El Nido literally means “The Swallow,” in reference to the many creatures inhabiting the limestone cliffs. I read in an inflight magazine that harvesting their nests for birds nest soup is still a thriving industry. But for now, I was far more interested in the tourism side of things.
We headed out on the island hopping tour on one of those eponymous outrigger boats. The first stop was Small Lagoon, nestled within a circle of limestone cliffs. It was a popular spot…
… especially for canoeing.
It was accessed through a little gap in the cliffs and made for a natural sheltered swimming pool. The bottom was nothing but pure white sand and the sides of the cliffs had interesting little creatures to stare at. Freediving a few metres down, I saw a moray eel and some shyer tropical fish. In the main part of the lagoon, there were plenty of white jellyfish. These didn’t sting and it was fun holding the squidgy mass in my hands. There was also a little cave at one end of the lagoon. As I squeezed through the little entrance I saw a shaft of light lighting up the centre of the dark cave. It was beautiful.
We moved on over the clear water that ranged from deep blue to azure to green and shades of pale jade according to the depth of the water. Contrasting with the sand that was so white I had to squint at it in the sun, this was the colour sea is meant to be. I soon gave up thinking up new names for the shades of blue and sat back simply enjoying the view.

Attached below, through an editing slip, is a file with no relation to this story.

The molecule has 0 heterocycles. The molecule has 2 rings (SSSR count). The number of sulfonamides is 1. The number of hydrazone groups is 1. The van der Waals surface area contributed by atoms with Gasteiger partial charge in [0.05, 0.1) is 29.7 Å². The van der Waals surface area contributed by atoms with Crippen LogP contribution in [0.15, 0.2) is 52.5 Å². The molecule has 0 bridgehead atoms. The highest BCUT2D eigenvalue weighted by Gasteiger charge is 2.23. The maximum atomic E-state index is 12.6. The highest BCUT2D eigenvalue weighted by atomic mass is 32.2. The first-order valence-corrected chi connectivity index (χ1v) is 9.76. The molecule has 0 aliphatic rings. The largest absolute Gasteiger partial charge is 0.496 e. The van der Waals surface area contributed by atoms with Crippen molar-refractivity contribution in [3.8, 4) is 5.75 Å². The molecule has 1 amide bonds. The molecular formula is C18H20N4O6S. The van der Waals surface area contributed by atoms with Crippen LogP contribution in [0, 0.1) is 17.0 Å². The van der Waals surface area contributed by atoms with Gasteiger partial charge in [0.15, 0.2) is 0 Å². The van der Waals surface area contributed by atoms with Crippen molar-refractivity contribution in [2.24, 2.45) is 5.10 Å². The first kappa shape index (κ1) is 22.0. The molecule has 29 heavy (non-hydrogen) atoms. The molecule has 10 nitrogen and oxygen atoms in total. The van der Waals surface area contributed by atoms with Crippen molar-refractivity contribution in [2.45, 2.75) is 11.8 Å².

Next up was Big Lagoon, simply a sheltered area of otherwise open sea surrounded by several limestone outcrops. It was beautiful like the rest of the lagoons in El Nido, but not particularly special as the snorkelling was marred by the dynamite holes in the coral.
Next, we pulled up at this secluded beachlet.
The boat was simply driven up onto the beach as the fine sand didn’t seem to be capable of doing much harm to the hull.
Here there were many purple jellyfish, again harmless. They were quite large and often got washed up onto the beach to perish in the heat.
While the tourists frolicked in the shallows, the boat crew busied themselves with lunch. Here they took barbecue to a fuss-free level. Back in Singapore, it normally takes at least an hour and lots of paraphernalia to get the fire started and at least another hour before there’s the hope of getting any decently cooked food at all. In El Nido, the fire was started with just a few sticks of charcoal, a dash of lighter fluid, some dry twigs taken from the beach and one match.
Soon after the fire was started and got going, the fish was set on the grill…
… and lunch was ready in a jiffy. I timed it: only 30 minutes! And what a delicious meal it was! Freshly grilled fish adorned with soy sauce and lime, plus cabbage salad dressed with vinegar, was such a treat on the beach.
After lunch one of the guides took me out snorkelling. The water was amazingly clear and the coral beautiful. He brought me up to a giant white stinging jellyfish and showed me how to stroke the top without getting stung. Cute and quite fun!
Then on to Secret Lagoon, a pool of water completely surrounded by cliffs and entered by a hole at the side. It felt pretty much like a cave without a ceiling. It was quite strange that this place was dry during low tide as all the water drained out then.
Our last stop was Seven Commandos Beach, the significance of which was lost to me. I liked the water more than the beach and ended up chatting with the boat crew most of the time there.
They soon busied themselves with coconut leaves. Doing what, I wasn’t sure.
But soon it was apparent. They fashioned little animals out of the coconut leaves. I got a bird…
… a fish…
… and a grasshopper. It was very imaginative and skillful work, fitting mementos to end the lovely day.